I never appreciated the need for shooting gloves until I shot an AK-47 variant with wooden handguards. Part of the fun of an AK is putting rounds down range at a rapid pace, but wood doesn’t insulate as well as polymer—holding the fore-end after firing several 30-round magazines can literally burn your hands. Shooting gloves come in handy around this point.
5.11 Tactical is well known for its clothing and accessories made for military and law enforcement applications. As with most gun-related items, that which works for the pros works for civilians, too, and 5.11 gear has become ubiquitous at shooting ranges. The company’s Tac A2 gloves were clearly designed with cops in mind, as they are comfortable enough to wear for extended periods like an 8-hour shift. That’s what initially drew me to them, as many shooting gloves aren’t all that pleasant after just a short period. After further examination, I discovered why they are so cozy.
First, there’s no seam in the fingertips. These joints found on many gloves can poke your sensitive fingertips and grow increasingly irritating over time. They are also the place where many gloves begin to fray and come apart after extended use. By designing a glove without these seams, 5.11 already had a leg up on other models on the market.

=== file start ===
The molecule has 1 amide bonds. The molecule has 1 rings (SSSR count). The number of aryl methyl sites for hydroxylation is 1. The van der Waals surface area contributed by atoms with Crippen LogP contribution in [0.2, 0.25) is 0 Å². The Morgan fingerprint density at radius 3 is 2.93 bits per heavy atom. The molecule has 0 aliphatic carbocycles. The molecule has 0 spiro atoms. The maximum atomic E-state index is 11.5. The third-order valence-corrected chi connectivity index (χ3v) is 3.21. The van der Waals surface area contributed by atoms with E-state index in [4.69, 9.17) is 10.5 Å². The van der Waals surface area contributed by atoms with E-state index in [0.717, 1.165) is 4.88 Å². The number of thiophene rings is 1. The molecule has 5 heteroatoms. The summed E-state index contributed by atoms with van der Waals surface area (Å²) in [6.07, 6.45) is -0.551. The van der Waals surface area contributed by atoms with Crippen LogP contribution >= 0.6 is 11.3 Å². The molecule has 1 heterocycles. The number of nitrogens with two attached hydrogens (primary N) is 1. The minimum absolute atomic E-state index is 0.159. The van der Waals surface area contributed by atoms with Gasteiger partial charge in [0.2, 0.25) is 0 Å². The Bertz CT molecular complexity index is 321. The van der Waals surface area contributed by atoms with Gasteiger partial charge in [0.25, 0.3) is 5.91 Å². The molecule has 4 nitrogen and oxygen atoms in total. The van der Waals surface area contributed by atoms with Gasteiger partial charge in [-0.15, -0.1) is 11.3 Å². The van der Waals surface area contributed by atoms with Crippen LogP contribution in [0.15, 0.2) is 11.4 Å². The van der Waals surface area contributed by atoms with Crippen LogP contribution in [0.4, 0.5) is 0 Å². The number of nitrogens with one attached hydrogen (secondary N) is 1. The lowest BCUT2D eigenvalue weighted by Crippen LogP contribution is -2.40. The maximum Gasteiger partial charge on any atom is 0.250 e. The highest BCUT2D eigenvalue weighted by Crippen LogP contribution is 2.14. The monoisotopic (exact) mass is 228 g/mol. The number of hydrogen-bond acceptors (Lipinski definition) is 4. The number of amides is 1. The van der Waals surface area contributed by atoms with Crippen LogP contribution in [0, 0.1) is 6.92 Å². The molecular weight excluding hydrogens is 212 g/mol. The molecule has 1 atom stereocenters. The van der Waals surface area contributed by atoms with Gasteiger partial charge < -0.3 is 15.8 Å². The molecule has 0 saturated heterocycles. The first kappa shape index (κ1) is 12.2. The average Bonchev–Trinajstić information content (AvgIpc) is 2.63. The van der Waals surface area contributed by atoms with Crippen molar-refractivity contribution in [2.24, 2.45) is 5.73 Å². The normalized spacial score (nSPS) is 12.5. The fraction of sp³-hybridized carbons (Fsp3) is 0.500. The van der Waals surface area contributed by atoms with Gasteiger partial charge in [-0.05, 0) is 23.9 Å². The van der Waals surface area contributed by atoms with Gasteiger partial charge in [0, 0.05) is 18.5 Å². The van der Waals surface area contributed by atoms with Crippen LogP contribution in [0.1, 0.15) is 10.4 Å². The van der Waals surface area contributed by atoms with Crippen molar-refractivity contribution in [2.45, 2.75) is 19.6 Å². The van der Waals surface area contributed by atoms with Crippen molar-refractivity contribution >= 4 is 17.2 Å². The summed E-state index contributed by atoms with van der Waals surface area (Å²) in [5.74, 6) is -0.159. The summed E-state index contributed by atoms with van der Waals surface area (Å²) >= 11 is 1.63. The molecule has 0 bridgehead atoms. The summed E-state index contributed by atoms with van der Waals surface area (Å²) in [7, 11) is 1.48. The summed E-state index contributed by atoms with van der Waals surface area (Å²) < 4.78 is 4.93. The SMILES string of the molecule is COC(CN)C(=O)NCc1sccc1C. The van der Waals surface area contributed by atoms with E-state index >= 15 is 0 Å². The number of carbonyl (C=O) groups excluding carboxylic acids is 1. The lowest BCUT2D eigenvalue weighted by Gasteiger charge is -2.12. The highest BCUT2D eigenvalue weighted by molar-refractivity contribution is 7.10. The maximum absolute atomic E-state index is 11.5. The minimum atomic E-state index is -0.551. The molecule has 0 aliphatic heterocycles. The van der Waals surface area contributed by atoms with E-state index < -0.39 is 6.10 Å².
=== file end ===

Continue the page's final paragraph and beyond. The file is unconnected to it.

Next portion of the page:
Stretchable nylon backing allows hands to flex naturally, another comfort-inducing feature. Leather pads on the palm and beneath the knuckles add durability and a measure of protection against things like the heat generated by 7.62×39 mm rounds going through an AK’s barrel.
Speaking of heat, if you’re like me, you sweat a lot on the range, especially in the summer months. Thankfully, the Tac A2s have a sweat wipe built into the thumbs, which allows you to wipe your brow and prevent the stinging sensation caused by sweat dripping into the eyes. The whole glove dries fast when it gets wet, but the sweat wipe seemed to do so at a quicker rate.
The Tac A2’s overall light weight is barely noticeable when you close the Velcro strap, so they feel almost like a second skin. At $29.99, these gloves are relatively inexpensive, yet durable enough to stand with more costly offerings. And that’s good, because I plan to wear them whenever I shoot.